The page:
Like this, but without all that pesky outdoors stuff.
If it hasn’t already been established thoroughly enough, I have a black thumb. If I’m tasked with any gardening duty beyond cutting a lawn, I’m most likely going to kill it dead. That’s why I was skeptical when Miracle-Gro sent over their latest project for me to tinker with.
What Is It?
It’s a giant box, but worth it.
The Miracle-Gro Twelve is an “indoor growing system” that uses hydroponics, grow lights, and a little bit of smart tech to grow herbs and vegetables indoors. Housed in a modern-looking black and white end table, the Twelve brings functional greenery to any room and makes you feel like a gardening genius (without actually being one).
How Does It Work?
One of my fondest memories is going to EPCOT at Walt Disney World in Orlando, FL. There, you can take a boat ride through The Land pavillion. It’s a surprisingly soothing look at the future of food growing. You learn about their research into alternate crops, soil-free growing, and, you guessed it, hydroponics.
Hydroponics planters have been around for a bit, mostly in the form of large-scale tower planters that you need to dedicate a large chunk of real estate to (and still need sunlight). The Twelve takes those hydroponic ideas and mashes them up with an LED light and smart tech to create a completely enclosed growing system.
Nicely organized and ready to build.
Pop open the Twelve app before you get started. It’ll walk you through account creation and assembly of your system.
How Does Your Garden Grow?
Let’s get this started!
Once you get the system in place and filled with water, it’s time to add some plants! Eventually, you’ll be able to get seedlings from Miracle-Gro’s partner, Bonnie Plants through the app. But in the meantime you can either buy them directly from the site, supply your own seedlings, or grab a few packs of seeds and get to work!
Either way, all the materials you need to get your plants started come in the box – peat liners if you’re transplanting seedlings or peat plugs and smaller filler cups if you’re using seeds. Once you get your plants set, you let the app know what you’ve planted.
Set up and ready to grow (sorry, it’s the only time I’ll use this pun).
For now, you’re limited to leafy greens and a few different herbs, but hopefully more plants will be added in the future. While you don’t have to stick to the plants listed in the app, if you do you get expert advice on how long it will take for them to be ready for harvest, how to harvest, when to feed your plants (by adding fertilizer directly to the reservoir), and more. And yes, everyone who saw it asked if I was growing…ahem…medicinal plants.
But Does It Work?
The app gives you everything you need to know about your system.
The LED grow lights operate for a recommended eight hours a day (you can dim the light or turn it off as needed). Tell the app when you want the table to turn on and it will make sure your plants get all the “sun” they need to be healthy.
The reservoir is constantly pumping water over the roots of your plants, ensuring they’re getting enough water and fertilizer. When operating and full, it’s surprisingly quiet. The only time you’ll ever really notice the sound is if the water has gotten low or you’ve shifted a plant so that it’s not quite in its own stream of water anymore. I’ve had one in my office for months and can conduct meetings without any interruption.
Thinking back to those lessons I learned from Disney’s The Land, I was certain that this little hydroponic system would work. I just wasn’t prepared for how well it would work.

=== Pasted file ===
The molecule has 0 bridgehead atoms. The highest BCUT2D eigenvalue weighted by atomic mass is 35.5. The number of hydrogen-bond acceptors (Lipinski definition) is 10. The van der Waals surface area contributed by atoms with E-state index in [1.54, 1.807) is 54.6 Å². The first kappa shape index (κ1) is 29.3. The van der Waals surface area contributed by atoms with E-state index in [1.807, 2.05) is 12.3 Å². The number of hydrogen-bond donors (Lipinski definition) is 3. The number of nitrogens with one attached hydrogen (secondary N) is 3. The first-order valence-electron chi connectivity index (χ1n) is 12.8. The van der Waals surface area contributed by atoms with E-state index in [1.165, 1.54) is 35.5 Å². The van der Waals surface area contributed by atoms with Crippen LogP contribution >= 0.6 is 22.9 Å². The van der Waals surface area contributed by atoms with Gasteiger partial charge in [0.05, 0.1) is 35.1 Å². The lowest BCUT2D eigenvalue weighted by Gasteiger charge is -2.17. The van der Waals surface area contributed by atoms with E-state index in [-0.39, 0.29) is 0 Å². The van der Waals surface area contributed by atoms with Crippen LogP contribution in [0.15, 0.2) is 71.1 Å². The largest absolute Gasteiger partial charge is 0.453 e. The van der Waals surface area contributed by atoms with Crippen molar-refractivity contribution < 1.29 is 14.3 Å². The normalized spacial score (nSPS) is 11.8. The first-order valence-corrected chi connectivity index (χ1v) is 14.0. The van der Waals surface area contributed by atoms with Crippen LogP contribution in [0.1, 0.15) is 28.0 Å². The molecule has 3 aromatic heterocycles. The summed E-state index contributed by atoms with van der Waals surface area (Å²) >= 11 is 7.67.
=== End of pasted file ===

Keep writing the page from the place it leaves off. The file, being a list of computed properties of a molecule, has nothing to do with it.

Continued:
From seedlings to full grown plants (cat not included).
I watched the plants shoot up over the course of a month (especially the Italian parsley), went away for a weekend, and came back to them positively overflowing the space under the table.
I had enough basil to make three batches of pesto (with plenty left over for sandwich garnishes and marinara sauce). I have so much Italian parsley that I’m frankly at a loss as to how to deal with it all. And I’ve got mint for days. I’ve made feta and watermelon salads, mojitos…actually that’s all I’ve made because I could really use some additional mint recipes.
The Twelve system will recommend how long to keep your plants around and when to sunset your crop and plant something new. Then you get to start the process again. Indoors. Where it’s cool.
Where Can I Get It?
That site is where you’ll eventually be able to sign up for a plant subscription service that will send plants and fertilizer on a monthly basis. Hopefully the subscription will be variable, because the plants that you grow in the Twelve can last for two months or more depending on how often you harvest them. That, and the subscription is a fairly steep $39.99 per month.
In fact the price is really my only sticking point with the Twelve system. I appreciate what Miracle-Gro is doing and everyone who’s seen it in my home has asked about it. But $300 to start and potentially $480 per year is a very big ask to grow greens and herbs inside your home. There’s also the electric costs to consider. While it’s not huge, the extra draw from the Twelve system has made enough of a difference on my monthly electric bill for me to notice (though, that amount isn’t more than it would have cost to buy packs of fresh herbs at the store).
That said, if your only consideration is whether or not you can grow vegetables and herbs in the comfort of your own home without making it look like a greenhouse, Miracle-Gro’s Twelve growing system undoubtedly fits the bill.
Twelve makes growing effortless, easy, and fun and adds a nice bit of greenery and light to any room. If it works for a black thumb gardener like me, it’ll work for anyone. As long as you’re not put off by the cost, I highly recommend the system.
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GREEN BAY, Wis. (WFRV) — Brown County residents with a green thumb were able to partake in garden-themed activities Saturday afternoon.